Ron and Cherie Wilson of Durham were married on St. Patrick’s Day in 1986, and from that day on they were inseparable. Ron was an athlete in his younger days, and he loved sports, especially basketball, lacrosse and hockey. The two spent many hours together watching and attending games. Ron was so involved he became a certified lacrosse official, working numerous college games, and playing an important role in establishing lacrosse as an official high school sport in North Carolina. In fact, he was elected to the North Carolina U.S.A. Lacrosse Hall of Fame for his efforts.
But as the years passed, their story took a heartbreaking turn. Cherie began to notice that Ron didn’t seem to be himself, and eventually he was diagnosed with Alzheimer’s Disease.
“He did well for six years,” Cherie says. “But one day, we were watching a hockey game together on TV, and Ron turned to me and said ‘what’s that?,’ gesturing toward the television. That’s when I knew.”
Cherie describes the pain, the helplessness and the isolation of seeing her beloved husband’s decline. “He slowly lost himself. It was awful, the worst experience of my life,” she says.
Fortunately, Cherie was able to find support and friendship through the Dementia Alliance of North Carolina. Even after Ron needed an outside caregiver, Cherie attended monthly support group meetings at the Alliance office. She became close friends with other families affected by dementia and the office staff.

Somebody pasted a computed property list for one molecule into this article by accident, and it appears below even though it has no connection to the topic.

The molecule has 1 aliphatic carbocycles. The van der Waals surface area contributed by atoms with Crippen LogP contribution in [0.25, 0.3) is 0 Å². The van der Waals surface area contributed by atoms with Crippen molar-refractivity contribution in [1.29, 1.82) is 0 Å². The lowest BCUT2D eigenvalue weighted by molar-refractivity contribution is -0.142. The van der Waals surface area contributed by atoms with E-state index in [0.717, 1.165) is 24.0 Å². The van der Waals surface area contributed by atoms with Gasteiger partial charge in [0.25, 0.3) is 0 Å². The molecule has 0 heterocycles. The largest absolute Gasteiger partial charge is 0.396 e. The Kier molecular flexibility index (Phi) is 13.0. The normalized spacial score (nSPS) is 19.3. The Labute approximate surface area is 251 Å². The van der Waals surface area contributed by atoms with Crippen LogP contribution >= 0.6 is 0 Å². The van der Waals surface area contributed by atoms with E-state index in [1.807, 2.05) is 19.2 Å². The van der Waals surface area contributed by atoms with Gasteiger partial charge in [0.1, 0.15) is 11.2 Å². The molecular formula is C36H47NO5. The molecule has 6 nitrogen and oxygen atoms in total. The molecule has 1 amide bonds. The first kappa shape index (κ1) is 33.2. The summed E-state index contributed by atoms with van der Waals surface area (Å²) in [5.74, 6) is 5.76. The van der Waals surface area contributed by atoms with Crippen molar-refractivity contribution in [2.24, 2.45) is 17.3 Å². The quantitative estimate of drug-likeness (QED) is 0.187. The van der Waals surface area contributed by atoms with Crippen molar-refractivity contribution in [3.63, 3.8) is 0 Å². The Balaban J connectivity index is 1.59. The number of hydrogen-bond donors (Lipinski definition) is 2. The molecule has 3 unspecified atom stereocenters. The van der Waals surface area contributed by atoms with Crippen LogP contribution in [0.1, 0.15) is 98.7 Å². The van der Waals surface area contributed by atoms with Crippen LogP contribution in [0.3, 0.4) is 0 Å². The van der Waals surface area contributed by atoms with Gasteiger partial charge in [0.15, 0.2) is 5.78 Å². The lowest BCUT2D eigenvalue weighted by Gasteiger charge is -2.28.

“It was so good for all of us,” she says. “We’re still good friends.”
When Ron passed away in January, several members of the office staff attended his memorial service. “It blew me away,” Cherie says. “They are very special people. They’ve always been there, and they’ll do whatever it takes to help.”
Ron and Cherie’s story is not unusual. The Dementia Alliance of North Carolina provides resources and support to caregivers and local research efforts to fight all forms of dementia. The Alliance offers help, information and encouragement to those facing the unrelenting emotional and physical demands of caring for a loved one with dementia.
There are multiple forms of dementia — it is much more than just Alzheimer’s. More than 170,000 people in North Carolina are affected by these diseases, and the number is growing. Last year, the Alliance sustained over 130 support groups all across the state, funded 3,000 hours of much-needed downtime for caregivers, conducted 100 education programs in 35 counties for caregivers and the general public, provided more than 4,000 families with free resources and counseling, and gave $200,000 in funding to university researchers at Duke and East Carolina. Read more in our Impact Report
With your help, we can do even more in the fight against this cruel enemy. Just a $20 donation to the Dementia Alliance of North Carolina provides an hour of precious respite time for a family caregiver. A gift of $100 provides a family with a one-hour consultation providing personalized counseling, resources and referral information. A larger gift of $500 provides support group facilitators with the training and resources to launch their own support group, and $1,000 funds one four-hour workshop that gives caregivers the tools and skills to give more expert care to their loved ones. And we hope to add more services in the future.
Your one-time gift can bring much-needed help to more people like Ron and Cherie Wilson. And if you can become a sustaining supporter with an ongoing monthly gift, it will do even more to help us meet the growing needs of our state. The Alliance is the only dementia-related organization in North Carolina where 100% of the funds raised stay within the state.
Dementia is relentless. Your help is vital to our mission of providing dignity and compassion for those with the disease, engagement and connection for their caregivers, and empowerment through knowledge and support for all.